Grattan Institute - Give City Dwellers A Real Say

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18th October 2010, 03:01am - Views: 664
Give City Dwellers a Real Say

"Give city dwellers a real say", Jane-Frances Kelly, Cities Program Director at the Grattan Institute, said today on the release of "Cities: Who Decides?".
http://www.grattan.edu.au/pub_page/report_cities_who_decides.html

"We will need higher levels of public engagement to improve our cities. This needs to be an order of magnitude different from what we have seen in Australia. While governments are central to decision making, other actors residents, businesses, NGOs, among others all need to be actively involved in the tough decisions that will shape our cities. In addition, our research suggested that no particular type of governance structure was vital for success. Nor was there an ideal `model of development'", she added.

Grattan's report investigated decision making in eight of the world's most successful cities, asking what governance arrangements accompanied their broad-based improvement. The cities investigated included: Vancouver, Toronto, Seattle, Portland, Chicago, Austin, Dublin and Copenhagen. Experts were interviewed from each city, including former mayors, heads of business groups, CEOs, academics, leaders from civil society and planners.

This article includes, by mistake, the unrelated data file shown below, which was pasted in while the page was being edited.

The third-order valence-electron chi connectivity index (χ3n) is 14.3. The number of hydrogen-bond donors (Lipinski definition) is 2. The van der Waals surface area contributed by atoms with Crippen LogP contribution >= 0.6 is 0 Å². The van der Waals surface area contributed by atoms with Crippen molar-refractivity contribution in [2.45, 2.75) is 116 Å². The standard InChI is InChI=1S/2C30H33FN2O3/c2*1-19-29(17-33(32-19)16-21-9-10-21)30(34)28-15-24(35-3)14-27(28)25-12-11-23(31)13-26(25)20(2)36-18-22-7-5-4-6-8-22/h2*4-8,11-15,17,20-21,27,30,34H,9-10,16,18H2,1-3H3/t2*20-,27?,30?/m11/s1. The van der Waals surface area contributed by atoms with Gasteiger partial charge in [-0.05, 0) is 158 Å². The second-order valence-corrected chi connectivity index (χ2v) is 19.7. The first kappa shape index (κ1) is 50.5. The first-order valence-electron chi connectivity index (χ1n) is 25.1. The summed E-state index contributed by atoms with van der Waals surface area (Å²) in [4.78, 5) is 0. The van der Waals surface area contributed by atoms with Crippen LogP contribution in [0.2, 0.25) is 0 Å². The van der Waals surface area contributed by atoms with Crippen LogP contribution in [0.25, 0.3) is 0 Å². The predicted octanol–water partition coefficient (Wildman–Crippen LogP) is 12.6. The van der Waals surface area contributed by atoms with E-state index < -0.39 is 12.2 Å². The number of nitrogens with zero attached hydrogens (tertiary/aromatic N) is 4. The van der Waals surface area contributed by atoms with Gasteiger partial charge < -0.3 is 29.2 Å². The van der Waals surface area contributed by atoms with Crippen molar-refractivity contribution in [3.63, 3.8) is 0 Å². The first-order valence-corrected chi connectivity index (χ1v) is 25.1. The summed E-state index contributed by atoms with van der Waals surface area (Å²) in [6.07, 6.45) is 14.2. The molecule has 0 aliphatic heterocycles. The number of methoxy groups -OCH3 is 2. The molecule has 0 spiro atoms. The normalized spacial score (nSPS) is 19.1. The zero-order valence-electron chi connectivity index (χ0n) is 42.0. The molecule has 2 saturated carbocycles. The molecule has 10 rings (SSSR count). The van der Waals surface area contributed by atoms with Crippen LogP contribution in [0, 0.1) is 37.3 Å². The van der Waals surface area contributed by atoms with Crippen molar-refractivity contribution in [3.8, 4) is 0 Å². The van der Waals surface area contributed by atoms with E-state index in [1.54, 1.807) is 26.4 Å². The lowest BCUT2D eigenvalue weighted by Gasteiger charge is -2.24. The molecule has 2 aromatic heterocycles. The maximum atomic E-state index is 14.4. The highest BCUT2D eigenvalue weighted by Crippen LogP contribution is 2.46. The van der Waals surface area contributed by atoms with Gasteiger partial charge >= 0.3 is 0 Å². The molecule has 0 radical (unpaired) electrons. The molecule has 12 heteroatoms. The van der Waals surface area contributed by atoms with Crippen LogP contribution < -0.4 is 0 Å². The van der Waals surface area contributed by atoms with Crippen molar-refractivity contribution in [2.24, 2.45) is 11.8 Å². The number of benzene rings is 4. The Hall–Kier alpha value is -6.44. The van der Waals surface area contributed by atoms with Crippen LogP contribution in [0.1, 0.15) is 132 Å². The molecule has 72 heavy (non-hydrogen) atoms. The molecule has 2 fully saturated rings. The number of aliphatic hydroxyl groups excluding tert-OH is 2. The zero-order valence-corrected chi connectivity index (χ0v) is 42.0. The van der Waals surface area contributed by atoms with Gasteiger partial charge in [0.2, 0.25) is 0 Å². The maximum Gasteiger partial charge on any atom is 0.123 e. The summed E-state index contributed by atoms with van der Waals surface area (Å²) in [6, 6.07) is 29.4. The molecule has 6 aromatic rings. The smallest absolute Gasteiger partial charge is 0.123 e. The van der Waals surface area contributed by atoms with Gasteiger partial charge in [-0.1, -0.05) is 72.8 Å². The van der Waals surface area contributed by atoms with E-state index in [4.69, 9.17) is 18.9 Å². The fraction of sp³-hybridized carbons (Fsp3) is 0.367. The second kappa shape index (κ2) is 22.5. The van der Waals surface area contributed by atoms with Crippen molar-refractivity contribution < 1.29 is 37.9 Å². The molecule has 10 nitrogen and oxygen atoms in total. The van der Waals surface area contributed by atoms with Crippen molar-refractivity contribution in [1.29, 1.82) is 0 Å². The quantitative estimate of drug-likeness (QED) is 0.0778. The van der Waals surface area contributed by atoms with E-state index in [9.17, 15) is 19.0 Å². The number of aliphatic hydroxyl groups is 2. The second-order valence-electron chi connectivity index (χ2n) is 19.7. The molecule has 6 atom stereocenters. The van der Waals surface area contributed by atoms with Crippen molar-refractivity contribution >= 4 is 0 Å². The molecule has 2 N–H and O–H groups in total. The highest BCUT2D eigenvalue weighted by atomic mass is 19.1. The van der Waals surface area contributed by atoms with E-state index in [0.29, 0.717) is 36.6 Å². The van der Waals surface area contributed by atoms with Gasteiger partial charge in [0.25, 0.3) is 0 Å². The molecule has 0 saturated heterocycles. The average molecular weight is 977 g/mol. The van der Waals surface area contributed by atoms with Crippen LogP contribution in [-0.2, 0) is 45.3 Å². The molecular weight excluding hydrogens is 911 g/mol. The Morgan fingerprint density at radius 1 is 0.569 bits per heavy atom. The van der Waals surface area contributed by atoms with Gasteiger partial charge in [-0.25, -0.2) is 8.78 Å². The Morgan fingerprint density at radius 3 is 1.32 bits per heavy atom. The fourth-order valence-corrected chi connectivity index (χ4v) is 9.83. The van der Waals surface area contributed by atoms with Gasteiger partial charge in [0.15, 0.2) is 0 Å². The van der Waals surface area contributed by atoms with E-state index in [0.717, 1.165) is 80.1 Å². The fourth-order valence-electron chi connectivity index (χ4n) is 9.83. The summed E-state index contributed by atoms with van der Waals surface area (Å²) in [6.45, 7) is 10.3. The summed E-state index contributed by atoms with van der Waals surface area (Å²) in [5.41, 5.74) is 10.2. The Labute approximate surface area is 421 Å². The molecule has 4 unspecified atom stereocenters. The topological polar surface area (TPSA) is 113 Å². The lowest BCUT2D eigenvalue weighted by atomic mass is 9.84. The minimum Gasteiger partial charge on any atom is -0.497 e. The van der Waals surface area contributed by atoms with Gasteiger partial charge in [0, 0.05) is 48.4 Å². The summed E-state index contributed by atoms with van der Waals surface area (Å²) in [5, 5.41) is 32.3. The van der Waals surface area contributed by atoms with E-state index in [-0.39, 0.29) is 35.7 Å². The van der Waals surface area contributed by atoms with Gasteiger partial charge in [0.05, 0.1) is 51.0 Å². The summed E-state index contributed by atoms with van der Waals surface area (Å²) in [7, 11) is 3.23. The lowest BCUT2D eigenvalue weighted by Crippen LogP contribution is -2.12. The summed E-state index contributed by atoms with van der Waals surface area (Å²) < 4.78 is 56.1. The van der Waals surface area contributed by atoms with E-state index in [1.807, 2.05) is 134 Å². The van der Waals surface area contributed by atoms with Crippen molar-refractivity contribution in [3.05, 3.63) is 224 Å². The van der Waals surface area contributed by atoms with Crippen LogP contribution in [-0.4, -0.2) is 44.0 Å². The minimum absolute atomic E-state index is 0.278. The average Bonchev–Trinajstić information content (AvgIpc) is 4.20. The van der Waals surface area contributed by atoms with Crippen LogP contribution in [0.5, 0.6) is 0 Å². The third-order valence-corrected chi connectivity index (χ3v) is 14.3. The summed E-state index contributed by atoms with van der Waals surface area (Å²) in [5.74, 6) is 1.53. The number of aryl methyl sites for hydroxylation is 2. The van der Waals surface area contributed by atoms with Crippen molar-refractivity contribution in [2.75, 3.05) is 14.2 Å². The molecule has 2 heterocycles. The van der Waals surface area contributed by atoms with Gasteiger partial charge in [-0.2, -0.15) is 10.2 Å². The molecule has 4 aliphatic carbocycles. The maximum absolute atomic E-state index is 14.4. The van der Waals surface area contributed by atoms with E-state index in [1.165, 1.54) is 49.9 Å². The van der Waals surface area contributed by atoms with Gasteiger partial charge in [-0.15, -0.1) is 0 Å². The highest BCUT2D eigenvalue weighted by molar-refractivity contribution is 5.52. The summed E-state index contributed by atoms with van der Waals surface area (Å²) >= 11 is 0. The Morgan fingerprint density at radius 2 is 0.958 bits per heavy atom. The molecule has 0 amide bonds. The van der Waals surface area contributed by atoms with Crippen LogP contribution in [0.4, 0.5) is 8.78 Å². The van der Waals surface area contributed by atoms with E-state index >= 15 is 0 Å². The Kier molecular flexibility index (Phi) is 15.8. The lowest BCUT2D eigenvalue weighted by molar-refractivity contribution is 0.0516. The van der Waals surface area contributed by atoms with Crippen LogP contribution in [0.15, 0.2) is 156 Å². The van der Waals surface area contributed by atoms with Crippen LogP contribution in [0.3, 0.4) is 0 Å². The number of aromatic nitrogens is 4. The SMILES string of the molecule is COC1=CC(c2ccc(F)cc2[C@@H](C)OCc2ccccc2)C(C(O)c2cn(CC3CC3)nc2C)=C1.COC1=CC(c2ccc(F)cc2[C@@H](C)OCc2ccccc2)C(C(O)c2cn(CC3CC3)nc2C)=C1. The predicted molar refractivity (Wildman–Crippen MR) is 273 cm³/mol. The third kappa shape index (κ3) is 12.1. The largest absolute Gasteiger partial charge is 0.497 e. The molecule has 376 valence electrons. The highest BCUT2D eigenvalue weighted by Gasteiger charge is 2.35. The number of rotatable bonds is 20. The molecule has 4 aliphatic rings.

The cities were chosen because they shared important characteristics with cities in Australia.

"Our sample of successful cities revealed a variety of experiences, but there were a number of common themes. First, there were high and sustained levels of public engagement in decision making, particularly where hard choices had to be made. Second, there was a consistent strategic direction, as well as collaboration between levels of government, the business community, and civic organisations. Finally, there was usually a trigger for improvement, which galvanised the political will required for real, sustained improvement."

"Our findings have two implications for Australian cities. Residents must be involved in decisions. Those cities that made tough choices, and saw them through, had early, genuine, and deep public engagement. This level of engagement is different in scale and in kind from what happens in Australia today. Also changing structures does not in itself result in success. No one particular governance structure was associated with broad-based improvement. Changing structures has the danger of being a distraction", she concluded.


For further enquiries:
Jane-Frances Kelly, Program Director Cities
M. +61 (0)437 372 187 or +61 (0)3 9035 8185
E. [email protected]

SOURCE: Grattan Institute

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